Metabolic Reconstruction of the Genome of Bacillus Anthracis

Period of Performance: 07/23/1999 - 09/22/2000

$99K

Phase 1 STTR

Recipient Firm

Integrated Genomics, Inc.
2201 West Campbell Drive,
Chicago, IL 60612
Principal Investigator
Firm POC

Research Institution

University of Chicago
6030 S. Ellis Avenue Room ED-114
Chicago, IL 60637
Institution POC

Abstract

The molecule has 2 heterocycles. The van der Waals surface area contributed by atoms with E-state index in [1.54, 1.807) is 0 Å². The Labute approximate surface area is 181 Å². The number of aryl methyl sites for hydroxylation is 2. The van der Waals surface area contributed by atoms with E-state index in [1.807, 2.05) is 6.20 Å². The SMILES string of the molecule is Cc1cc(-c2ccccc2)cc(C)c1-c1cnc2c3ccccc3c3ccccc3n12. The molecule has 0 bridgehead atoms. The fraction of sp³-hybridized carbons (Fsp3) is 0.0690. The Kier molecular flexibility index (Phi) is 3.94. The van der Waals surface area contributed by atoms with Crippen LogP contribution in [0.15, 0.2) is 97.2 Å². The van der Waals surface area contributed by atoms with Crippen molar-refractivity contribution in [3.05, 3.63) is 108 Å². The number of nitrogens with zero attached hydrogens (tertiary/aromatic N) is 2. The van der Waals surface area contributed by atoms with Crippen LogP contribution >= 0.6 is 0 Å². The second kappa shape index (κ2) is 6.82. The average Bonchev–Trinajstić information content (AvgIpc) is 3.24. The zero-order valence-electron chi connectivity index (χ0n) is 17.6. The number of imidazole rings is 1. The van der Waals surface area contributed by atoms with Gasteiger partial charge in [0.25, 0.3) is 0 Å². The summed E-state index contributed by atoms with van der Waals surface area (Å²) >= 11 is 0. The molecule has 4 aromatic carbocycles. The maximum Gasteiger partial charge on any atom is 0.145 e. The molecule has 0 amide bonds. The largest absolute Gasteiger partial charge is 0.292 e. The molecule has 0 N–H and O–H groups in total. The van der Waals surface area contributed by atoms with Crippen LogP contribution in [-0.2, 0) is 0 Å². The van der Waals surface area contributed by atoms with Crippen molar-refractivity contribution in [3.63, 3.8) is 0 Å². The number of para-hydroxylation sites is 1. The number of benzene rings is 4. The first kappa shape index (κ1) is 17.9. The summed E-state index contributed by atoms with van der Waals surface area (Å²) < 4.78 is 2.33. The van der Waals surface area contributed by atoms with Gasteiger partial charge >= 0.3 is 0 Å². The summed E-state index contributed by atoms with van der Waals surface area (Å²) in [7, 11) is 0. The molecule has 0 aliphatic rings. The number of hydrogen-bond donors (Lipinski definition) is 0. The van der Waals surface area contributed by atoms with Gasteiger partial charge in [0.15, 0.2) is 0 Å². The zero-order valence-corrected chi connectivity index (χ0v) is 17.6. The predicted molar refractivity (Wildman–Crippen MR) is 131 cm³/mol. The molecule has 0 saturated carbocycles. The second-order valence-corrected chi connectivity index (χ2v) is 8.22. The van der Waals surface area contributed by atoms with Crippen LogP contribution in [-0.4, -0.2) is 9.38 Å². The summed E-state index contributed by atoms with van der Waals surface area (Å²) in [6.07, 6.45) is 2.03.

The goal of the proposed research is to provide a biologically rational approach to detection of Bacillus anthracis and protection from its toxicity. The basis of the approach is extensive sequencing of the genomic DNA, including plasmids, of B. anthracis (two strains of 78 known) as well as the genome of B. cereus, the closest known relative. For sequencing, each strain will be grown under suitable safety conditions and total DNA extracted using a protocol established successfully at IG for a wide range of bacterial. Three highly random, sized DNA libraries will be constructed: 2-kb plasmid inserts, 4-kb plasmid inserts, and 35-kb cosmid inserts. Some hybridization reactions with arrays of plasmids will probably be required to cover the same regions of all three strains. This much can be accomplished under Phase I. Preliminary sequencing (20,000-20,000 runs, equal to 3x coverage of a 3-Mb genome) of plasmid and cosmid insert ends will verify the degree of relatedness among the three strains. This should be sufficient to hit about 95% of all ORFs, and match 50-70% of them. These ORFs will be integrated in a Web shell with a set of analytical tools as has been done for Rhodobacter capsulatus. We will also collect biochemical references related to B. anthracis and transfer them into the EMP format to add specific metabolic pathways for subsequent metabolic reconstruction. The remaining sequencing, editing, alignment, annotation and metabolic reconstruction will require Phase II funding. In Phase II, we will generate polished, unambiguous genome sequence. We will also integrate it into our WIT-pro/EMP analytical environment and subject it to the various clustering algorithms to verify functional predictions. At the end of the day, we expect to provide targets, based on the sequence, for detection and prevention of anthrax.